Being a native Londoner, Kate Dimbleby is accustomed to the daily din and bustle of living in a big city. And it never bothered her.

The thing she found unsettling, she admits, was the opposite of that tumult. Peace, space and solitude.

“As a London girl, wilderness made me frightened – in fact, everything made me frightened,” says the jazz singer – the daughter of broadcaster David Dimbleby, and cookery writer Josceline.

So the last thing you might expect her to do, is exile herself far from the hustle of big city life and head out to the wilds of Vancouver Island on Canada’s west coast. But it was there she settled herself, in solitary confinement, to write her latest album Songbirds.

“I wasn’t really sure what I was in search of, but I knew I needed to get back to something simpler,” she says.

“I’d had excruciating back pain for years which was worsened by my performing career, touring the country and the world with my one-woman shows about other women’s voices.”

And how did she cope with all that nature?

“Being alone in the forest with no-one for miles was a challenge and then a liberation,” she says.

“I started to listen more acutely – to every bird, every tree, every bear.

“Tuning into those sounds was a kind of meditation – away from the urban chatter I was used to and the chatter of my own head.

“Songbirds is about listening as much as singing – listening to the sounds around you and singing your own story. If we listen, we hear more.”

Being a Dimbleby – her grandfather was the legendary journalist and news presenter Richard Dimbleby, and her uncle the broadcaster Jonathan Dimbleby, host of Radio 4’s Any Questions? – Kate might have been expected to follow the family trade into news. Instead she struck out as a musician.

She had her first bite at fame as a pupil at St Paul’s Girls School, when her female close harmony group City Charmers won the television talent contest Sky Star Search in 1990.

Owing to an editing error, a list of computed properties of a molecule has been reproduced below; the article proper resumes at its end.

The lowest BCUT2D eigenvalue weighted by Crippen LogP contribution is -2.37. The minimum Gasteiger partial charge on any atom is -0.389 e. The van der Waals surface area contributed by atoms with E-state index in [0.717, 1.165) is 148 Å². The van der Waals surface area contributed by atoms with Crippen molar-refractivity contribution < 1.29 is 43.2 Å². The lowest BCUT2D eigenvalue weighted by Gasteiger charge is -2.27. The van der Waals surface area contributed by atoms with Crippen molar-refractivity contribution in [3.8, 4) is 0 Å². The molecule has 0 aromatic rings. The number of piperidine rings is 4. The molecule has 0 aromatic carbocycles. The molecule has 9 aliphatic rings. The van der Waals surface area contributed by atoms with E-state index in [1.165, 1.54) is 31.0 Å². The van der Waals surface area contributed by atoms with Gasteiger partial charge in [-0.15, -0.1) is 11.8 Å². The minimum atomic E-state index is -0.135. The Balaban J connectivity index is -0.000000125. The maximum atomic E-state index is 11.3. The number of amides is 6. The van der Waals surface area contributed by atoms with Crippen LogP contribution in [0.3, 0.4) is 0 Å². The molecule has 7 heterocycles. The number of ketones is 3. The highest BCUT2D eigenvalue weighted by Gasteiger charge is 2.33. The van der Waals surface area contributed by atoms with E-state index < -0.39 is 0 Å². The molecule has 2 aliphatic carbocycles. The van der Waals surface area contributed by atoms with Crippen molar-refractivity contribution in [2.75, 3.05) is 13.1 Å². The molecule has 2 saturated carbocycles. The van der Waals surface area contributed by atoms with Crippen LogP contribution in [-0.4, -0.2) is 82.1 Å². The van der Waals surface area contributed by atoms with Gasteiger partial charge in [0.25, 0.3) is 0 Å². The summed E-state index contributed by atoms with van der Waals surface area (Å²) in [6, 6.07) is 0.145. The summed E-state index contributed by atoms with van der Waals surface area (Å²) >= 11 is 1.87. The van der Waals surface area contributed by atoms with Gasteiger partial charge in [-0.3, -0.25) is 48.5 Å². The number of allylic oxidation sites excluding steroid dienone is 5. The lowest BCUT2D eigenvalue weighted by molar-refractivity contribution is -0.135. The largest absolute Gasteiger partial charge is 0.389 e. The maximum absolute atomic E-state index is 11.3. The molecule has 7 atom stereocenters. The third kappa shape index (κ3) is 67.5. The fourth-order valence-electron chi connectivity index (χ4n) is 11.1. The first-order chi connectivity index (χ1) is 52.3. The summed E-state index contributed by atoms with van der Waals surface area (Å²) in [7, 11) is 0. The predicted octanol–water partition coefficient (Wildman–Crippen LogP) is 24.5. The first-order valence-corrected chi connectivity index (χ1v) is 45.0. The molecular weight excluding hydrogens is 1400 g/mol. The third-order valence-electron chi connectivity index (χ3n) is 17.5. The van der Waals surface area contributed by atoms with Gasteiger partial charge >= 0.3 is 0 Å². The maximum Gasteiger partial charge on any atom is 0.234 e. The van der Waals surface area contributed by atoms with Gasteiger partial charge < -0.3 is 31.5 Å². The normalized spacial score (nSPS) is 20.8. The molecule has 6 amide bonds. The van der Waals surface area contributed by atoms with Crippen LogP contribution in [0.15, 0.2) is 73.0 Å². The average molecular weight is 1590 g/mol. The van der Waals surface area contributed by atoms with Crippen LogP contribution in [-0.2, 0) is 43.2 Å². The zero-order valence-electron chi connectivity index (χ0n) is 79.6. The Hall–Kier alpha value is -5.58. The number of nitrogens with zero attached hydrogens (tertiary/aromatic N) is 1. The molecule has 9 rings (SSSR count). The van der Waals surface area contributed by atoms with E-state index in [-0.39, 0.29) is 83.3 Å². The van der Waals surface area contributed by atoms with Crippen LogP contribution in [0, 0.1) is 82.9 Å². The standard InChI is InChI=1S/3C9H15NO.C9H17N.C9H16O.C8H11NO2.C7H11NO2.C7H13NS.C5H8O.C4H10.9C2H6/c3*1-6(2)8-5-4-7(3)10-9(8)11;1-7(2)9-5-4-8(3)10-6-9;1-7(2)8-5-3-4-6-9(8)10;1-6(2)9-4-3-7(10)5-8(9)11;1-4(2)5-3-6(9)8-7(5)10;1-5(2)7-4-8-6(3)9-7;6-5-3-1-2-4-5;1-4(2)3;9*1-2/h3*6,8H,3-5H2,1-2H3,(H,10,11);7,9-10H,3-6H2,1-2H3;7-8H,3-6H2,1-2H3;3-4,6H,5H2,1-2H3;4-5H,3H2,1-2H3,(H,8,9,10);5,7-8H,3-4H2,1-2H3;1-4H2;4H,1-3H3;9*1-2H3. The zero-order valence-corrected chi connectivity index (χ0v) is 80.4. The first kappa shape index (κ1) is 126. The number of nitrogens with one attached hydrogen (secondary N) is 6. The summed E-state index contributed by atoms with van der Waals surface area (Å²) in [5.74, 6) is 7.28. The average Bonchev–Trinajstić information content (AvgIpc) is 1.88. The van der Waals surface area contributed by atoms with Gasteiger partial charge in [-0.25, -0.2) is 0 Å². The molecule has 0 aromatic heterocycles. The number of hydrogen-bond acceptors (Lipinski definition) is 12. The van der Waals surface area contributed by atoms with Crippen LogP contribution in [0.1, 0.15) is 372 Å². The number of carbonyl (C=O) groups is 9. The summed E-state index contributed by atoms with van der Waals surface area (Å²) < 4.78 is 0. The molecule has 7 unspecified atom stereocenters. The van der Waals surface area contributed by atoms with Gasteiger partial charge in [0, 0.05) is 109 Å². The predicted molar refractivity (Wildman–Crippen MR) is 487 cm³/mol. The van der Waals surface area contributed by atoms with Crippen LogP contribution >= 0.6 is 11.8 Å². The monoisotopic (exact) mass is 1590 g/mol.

She went on to carve out a career as an alternative cabaret artist in the cosier corners of Soho

As well as six albums, culminating in last year’s Songbirds, she devised a show about Peggy Lee – the songs forming the basis for her 2001 album Ain’t this Cosy? –and the productions Music to Watch Boys By and Beware of Young Girls: The Dory Previn Story, based on the 70s songwriter, itself spawning an album regarded as one of the best jazz releases of 2012.

On Saturday she brings Songbirds to the North Wall, in Summertown, in a night which will see her exploring her musical legacy – interspersing original a cappella songs and vocal loops with stories of singing with Bobby McFerrin and taking on the mantle of Peggy Lee. It is soulful; part concert, part confessional.

So how did it come about?

“I’d stopped touring my show about Dory Previn and was thinking, what next?” she says.

“I had also just moved cities and had spent time in America training in a capella improvisation with vocal virtuoso Bobby McFerrin.

“I was experimenting with ideas of singing with my audiences and started sharing these on Facebook.

“Helen Meissner from Folkstock Records got in touch after listening to one of these Facebook shares and asked, ‘Do you write your own material?’

“So I immediately sent her about 30 tracks – and from there, Songbirds suddenly grew.”

She goes on: “Helen arranged for me to spend a day with producer Lauren Deakin-Davies, which became several more days over the next few months.

“Something about the trust between us created a really unique space to explore the story I needed to tell – layering my vocals without instruments to capture the emotion of each song.

“We recorded Songbirds, which got great reviews and was picked up by Radio 6’s Tom Robinson.

“The wonderful theatre director Katy Carmichael then helped me devise the live show.

“It was wonderful to work with this brand new all-female, all-nurturing creative team.”

Her solo performance is uncluttered and pure.

“When I perform live, it sounds different every time,” she says.

“I stand alone onstage with a vocal looper and sound recordings I have gathered, but no other instruments – and I invite the audience to get involved.

“In music, we’ve got so good at recreating things to perfection.

“Songbirds shares a different message – one that isn’t about perfection or about certain people being allowed to make noise and others not. At its heart is the idea that you can fail and carry on – you make a ‘mistake’ and it takes you to places you wouldn’t know existed.”

  • Kate Dimbleby plays the North Wall arts centre, Summertown Oxford at 8pm on Saturday.
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